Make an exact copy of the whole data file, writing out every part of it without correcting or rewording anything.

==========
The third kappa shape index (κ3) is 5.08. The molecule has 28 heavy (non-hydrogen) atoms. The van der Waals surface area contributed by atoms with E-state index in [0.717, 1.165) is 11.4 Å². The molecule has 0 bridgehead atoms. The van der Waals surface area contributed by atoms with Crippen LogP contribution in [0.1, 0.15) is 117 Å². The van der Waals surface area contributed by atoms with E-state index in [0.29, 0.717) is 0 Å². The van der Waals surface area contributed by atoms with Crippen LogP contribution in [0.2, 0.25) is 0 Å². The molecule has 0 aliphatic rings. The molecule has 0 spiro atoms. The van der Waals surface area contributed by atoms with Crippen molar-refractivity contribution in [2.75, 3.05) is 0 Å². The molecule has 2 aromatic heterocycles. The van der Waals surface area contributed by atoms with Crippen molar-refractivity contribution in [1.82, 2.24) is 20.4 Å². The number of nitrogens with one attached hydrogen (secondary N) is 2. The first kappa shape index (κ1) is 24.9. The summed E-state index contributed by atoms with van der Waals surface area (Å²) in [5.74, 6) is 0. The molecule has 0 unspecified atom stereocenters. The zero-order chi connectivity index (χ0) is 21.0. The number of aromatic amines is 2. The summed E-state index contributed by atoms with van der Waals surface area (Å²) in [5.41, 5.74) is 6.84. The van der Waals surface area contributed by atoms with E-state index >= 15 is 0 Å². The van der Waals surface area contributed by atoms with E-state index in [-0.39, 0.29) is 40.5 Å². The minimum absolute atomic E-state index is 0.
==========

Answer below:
The third kappa shape index (κ3) is 5.08. The molecule has 28 heavy (non-hydrogen) atoms. The van der Waals surface area contributed by atoms with E-state index in [0.717, 1.165) is 11.4 Å². The molecule has 0 bridgehead atoms. The van der Waals surface area contributed by atoms with Crippen LogP contribution in [0.1, 0.15) is 117 Å². The van der Waals surface area contributed by atoms with E-state index in [0.29, 0.717) is 0 Å². The van der Waals surface area contributed by atoms with Crippen LogP contribution in [0.2, 0.25) is 0 Å². The molecule has 0 aliphatic rings. The molecule has 0 spiro atoms. The van der Waals surface area contributed by atoms with Crippen molar-refractivity contribution in [2.75, 3.05) is 0 Å². The molecule has 2 aromatic heterocycles. The van der Waals surface area contributed by atoms with Crippen molar-refractivity contribution in [1.82, 2.24) is 20.4 Å². The number of nitrogens with one attached hydrogen (secondary N) is 2. The first kappa shape index (κ1) is 24.9. The summed E-state index contributed by atoms with van der Waals surface area (Å²) in [5.74, 6) is 0. The molecule has 0 unspecified atom stereocenters. The zero-order chi connectivity index (χ0) is 21.0. The number of aromatic amines is 2. The summed E-state index contributed by atoms with van der Waals surface area (Å²) in [5.41, 5.74) is 6.84. The van der Waals surface area contributed by atoms with E-state index >= 15 is 0 Å². The van der Waals surface area contributed by atoms with E-state index in [-0.39, 0.29) is 40.5 Å². The minimum absolute atomic E-state index is 0.